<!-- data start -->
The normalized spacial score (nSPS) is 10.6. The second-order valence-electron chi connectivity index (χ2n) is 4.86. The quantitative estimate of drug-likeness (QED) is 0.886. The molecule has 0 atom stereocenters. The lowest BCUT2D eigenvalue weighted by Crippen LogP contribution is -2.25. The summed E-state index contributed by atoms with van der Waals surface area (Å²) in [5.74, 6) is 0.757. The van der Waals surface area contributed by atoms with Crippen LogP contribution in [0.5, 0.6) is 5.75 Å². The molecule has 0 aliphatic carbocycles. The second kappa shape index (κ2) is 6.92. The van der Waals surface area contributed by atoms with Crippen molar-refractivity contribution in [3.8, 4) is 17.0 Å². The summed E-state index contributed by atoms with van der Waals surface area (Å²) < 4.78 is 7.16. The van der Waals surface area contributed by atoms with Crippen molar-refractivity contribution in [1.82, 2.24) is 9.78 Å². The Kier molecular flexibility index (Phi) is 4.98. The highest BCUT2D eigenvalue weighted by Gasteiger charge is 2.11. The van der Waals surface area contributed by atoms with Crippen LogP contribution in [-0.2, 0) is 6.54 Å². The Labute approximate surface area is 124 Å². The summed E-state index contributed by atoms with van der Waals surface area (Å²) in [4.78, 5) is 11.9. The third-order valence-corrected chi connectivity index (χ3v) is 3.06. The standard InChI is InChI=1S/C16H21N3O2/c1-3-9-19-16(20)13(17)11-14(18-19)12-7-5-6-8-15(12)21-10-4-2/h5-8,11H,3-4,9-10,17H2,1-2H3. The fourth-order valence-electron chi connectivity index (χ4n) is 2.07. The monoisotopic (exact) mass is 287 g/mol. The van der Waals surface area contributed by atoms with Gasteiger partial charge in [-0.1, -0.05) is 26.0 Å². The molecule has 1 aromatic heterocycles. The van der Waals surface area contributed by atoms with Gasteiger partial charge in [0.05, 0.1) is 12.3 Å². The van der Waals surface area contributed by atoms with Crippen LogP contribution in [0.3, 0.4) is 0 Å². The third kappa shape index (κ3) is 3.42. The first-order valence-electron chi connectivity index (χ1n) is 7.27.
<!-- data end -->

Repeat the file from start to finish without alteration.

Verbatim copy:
The normalized spacial score (nSPS) is 10.6. The second-order valence-electron chi connectivity index (χ2n) is 4.86. The quantitative estimate of drug-likeness (QED) is 0.886. The molecule has 0 atom stereocenters. The lowest BCUT2D eigenvalue weighted by Crippen LogP contribution is -2.25. The summed E-state index contributed by atoms with van der Waals surface area (Å²) in [5.74, 6) is 0.757. The van der Waals surface area contributed by atoms with Crippen LogP contribution in [0.5, 0.6) is 5.75 Å². The molecule has 0 aliphatic carbocycles. The second kappa shape index (κ2) is 6.92. The van der Waals surface area contributed by atoms with Crippen molar-refractivity contribution in [3.8, 4) is 17.0 Å². The summed E-state index contributed by atoms with van der Waals surface area (Å²) < 4.78 is 7.16. The van der Waals surface area contributed by atoms with Crippen molar-refractivity contribution in [1.82, 2.24) is 9.78 Å². The Kier molecular flexibility index (Phi) is 4.98. The highest BCUT2D eigenvalue weighted by Gasteiger charge is 2.11. The van der Waals surface area contributed by atoms with Crippen LogP contribution in [-0.2, 0) is 6.54 Å². The Labute approximate surface area is 124 Å². The summed E-state index contributed by atoms with van der Waals surface area (Å²) in [4.78, 5) is 11.9. The third-order valence-corrected chi connectivity index (χ3v) is 3.06. The standard InChI is InChI=1S/C16H21N3O2/c1-3-9-19-16(20)13(17)11-14(18-19)12-7-5-6-8-15(12)21-10-4-2/h5-8,11H,3-4,9-10,17H2,1-2H3. The fourth-order valence-electron chi connectivity index (χ4n) is 2.07. The monoisotopic (exact) mass is 287 g/mol. The van der Waals surface area contributed by atoms with Gasteiger partial charge in [-0.1, -0.05) is 26.0 Å². The molecule has 1 aromatic heterocycles. The van der Waals surface area contributed by atoms with Gasteiger partial charge in [0.05, 0.1) is 12.3 Å². The van der Waals surface area contributed by atoms with Crippen LogP contribution in [0.3, 0.4) is 0 Å². The third kappa shape index (κ3) is 3.42. The first-order valence-electron chi connectivity index (χ1n) is 7.27.